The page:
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Nov 2011

Early Identification of Children at Risk of Developing Obesity

Author Affiliations

Author Affiliations: Department of Health Promotion, Education, and Behavior, Arnold School of Public Health, University of South Carolina, Columbia (Dr Frongillo), and Department of Anthropology, Emory University, Atlanta, Georgia (Dr Lampl).

Arch Pediatr Adolesc Med. 2011;165(11):1043-1044. doi:10.1001/archpediatrics.2011.193

Preventing obesity is a major public health priority because of the high health, social, and economic costs associated with it. Obesity is increasingly seen at earlier ages, and prevention of obesity in children is important to lower the risks of the metabolic consequences that lead to disease during childhood and adulthood.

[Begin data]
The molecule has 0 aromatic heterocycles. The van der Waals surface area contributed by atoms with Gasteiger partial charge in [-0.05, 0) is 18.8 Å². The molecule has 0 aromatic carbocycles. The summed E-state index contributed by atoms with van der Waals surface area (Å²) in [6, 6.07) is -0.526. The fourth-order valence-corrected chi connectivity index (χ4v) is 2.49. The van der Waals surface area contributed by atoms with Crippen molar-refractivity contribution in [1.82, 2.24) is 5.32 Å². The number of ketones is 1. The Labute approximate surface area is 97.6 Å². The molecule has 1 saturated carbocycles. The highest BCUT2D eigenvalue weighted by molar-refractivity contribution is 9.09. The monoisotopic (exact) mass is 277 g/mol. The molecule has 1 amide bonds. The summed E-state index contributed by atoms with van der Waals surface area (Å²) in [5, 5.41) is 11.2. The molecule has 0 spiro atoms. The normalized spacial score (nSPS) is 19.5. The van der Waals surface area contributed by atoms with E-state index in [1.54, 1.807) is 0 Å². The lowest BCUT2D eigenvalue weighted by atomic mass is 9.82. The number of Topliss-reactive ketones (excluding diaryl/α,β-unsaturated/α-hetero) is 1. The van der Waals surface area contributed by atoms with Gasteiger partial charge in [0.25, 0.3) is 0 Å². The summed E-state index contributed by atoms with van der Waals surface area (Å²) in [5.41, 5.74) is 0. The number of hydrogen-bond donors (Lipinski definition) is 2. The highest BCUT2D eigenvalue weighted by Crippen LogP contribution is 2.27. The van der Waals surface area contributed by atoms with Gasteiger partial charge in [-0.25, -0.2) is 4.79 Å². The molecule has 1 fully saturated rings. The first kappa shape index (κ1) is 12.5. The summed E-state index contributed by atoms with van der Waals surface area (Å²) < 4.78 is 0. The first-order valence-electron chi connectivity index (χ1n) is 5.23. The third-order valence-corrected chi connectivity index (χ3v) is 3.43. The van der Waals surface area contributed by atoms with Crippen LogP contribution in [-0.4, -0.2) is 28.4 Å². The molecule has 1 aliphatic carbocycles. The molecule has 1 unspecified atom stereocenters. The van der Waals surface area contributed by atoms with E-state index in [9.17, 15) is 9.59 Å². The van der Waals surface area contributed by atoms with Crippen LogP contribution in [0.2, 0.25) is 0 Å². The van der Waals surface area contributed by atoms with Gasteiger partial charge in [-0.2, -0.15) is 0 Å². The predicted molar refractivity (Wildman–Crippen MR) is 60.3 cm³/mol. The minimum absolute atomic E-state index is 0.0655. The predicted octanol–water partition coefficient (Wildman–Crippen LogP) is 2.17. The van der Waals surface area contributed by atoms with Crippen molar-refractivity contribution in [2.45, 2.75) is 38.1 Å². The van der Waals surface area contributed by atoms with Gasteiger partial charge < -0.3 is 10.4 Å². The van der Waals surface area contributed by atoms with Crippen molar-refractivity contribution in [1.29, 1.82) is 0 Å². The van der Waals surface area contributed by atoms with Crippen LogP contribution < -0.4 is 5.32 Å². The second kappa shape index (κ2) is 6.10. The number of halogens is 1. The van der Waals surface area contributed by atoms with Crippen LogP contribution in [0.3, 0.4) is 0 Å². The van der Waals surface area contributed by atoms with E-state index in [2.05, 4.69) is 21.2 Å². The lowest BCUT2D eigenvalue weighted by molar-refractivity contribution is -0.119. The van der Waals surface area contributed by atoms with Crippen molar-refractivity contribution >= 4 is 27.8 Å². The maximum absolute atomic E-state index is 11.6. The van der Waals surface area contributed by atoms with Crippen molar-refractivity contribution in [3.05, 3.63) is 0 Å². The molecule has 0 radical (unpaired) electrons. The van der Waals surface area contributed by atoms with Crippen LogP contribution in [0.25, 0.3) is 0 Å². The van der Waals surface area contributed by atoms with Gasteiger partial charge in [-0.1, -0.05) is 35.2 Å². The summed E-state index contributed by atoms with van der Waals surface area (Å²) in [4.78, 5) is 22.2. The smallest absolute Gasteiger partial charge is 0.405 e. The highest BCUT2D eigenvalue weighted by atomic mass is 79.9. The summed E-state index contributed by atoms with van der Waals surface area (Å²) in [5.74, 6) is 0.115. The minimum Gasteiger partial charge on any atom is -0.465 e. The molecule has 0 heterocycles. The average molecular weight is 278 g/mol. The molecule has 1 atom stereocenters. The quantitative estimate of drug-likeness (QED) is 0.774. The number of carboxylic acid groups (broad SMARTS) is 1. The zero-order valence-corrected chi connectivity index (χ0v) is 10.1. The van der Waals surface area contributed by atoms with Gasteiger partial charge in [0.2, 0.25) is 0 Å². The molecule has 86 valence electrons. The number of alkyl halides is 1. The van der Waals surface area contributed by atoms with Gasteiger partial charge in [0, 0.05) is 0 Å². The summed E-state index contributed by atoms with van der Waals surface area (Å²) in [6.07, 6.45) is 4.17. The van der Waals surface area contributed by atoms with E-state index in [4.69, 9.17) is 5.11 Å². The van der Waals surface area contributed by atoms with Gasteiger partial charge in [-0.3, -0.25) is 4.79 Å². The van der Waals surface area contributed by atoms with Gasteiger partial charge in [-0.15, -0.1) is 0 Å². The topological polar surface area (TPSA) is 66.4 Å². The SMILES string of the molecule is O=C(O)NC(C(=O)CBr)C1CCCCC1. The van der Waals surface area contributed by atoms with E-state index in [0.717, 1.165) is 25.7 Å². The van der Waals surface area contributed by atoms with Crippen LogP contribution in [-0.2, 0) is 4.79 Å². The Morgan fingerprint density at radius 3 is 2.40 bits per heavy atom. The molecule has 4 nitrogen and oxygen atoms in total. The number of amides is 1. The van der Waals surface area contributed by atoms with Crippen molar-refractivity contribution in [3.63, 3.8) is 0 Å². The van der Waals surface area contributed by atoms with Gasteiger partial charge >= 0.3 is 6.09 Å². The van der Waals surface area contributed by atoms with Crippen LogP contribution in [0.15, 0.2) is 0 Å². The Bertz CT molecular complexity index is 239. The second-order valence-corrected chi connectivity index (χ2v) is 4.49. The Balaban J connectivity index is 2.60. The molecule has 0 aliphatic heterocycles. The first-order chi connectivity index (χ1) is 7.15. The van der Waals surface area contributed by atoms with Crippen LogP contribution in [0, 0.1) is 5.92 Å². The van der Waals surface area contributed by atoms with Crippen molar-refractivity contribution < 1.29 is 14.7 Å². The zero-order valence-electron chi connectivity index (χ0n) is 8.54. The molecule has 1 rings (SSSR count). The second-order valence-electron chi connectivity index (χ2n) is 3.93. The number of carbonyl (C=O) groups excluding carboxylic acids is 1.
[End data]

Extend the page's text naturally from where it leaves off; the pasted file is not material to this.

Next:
The increase in obesity globally is attributed to multiple forces acting on entire populations to change both social and physical environments and dietary and physical-activity behaviors.1 Successful prevention will involve elimination of, compensation for, and/or buffering of these forces population-wide. Prevention also may benefit from selective intervention for those at highest risk.

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